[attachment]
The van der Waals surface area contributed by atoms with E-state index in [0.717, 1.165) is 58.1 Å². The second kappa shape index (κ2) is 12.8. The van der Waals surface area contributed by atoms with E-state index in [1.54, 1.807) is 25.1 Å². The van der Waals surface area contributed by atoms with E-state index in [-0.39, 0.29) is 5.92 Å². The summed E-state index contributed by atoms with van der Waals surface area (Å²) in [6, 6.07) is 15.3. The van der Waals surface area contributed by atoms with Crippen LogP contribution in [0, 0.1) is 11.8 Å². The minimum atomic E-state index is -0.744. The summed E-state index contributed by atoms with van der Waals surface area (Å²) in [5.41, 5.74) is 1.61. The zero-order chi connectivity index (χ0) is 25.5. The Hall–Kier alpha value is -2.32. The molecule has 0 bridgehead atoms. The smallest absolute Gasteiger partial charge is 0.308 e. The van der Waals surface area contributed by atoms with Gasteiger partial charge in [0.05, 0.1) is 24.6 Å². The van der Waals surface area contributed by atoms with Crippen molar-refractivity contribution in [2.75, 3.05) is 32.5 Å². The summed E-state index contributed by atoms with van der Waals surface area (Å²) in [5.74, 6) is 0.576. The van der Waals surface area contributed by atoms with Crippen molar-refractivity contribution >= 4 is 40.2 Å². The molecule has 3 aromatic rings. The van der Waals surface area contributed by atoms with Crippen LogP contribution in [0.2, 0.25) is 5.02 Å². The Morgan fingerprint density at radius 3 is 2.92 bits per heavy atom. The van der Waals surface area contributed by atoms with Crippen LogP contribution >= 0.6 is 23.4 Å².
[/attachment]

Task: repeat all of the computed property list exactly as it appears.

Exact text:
The van der Waals surface area contributed by atoms with E-state index in [0.717, 1.165) is 58.1 Å². The second kappa shape index (κ2) is 12.8. The van der Waals surface area contributed by atoms with E-state index in [1.54, 1.807) is 25.1 Å². The van der Waals surface area contributed by atoms with E-state index in [-0.39, 0.29) is 5.92 Å². The summed E-state index contributed by atoms with van der Waals surface area (Å²) in [6, 6.07) is 15.3. The van der Waals surface area contributed by atoms with Crippen LogP contribution in [0, 0.1) is 11.8 Å². The minimum atomic E-state index is -0.744. The summed E-state index contributed by atoms with van der Waals surface area (Å²) in [5.41, 5.74) is 1.61. The zero-order chi connectivity index (χ0) is 25.5. The Hall–Kier alpha value is -2.32. The molecule has 0 bridgehead atoms. The smallest absolute Gasteiger partial charge is 0.308 e. The van der Waals surface area contributed by atoms with Gasteiger partial charge in [0.05, 0.1) is 24.6 Å². The van der Waals surface area contributed by atoms with Crippen molar-refractivity contribution in [2.75, 3.05) is 32.5 Å². The summed E-state index contributed by atoms with van der Waals surface area (Å²) in [5.74, 6) is 0.576. The van der Waals surface area contributed by atoms with Crippen molar-refractivity contribution >= 4 is 40.2 Å². The molecule has 3 aromatic rings. The van der Waals surface area contributed by atoms with Crippen LogP contribution in [0.2, 0.25) is 5.02 Å². The Morgan fingerprint density at radius 3 is 2.92 bits per heavy atom. The van der Waals surface area contributed by atoms with Crippen LogP contribution >= 0.6 is 23.4 Å².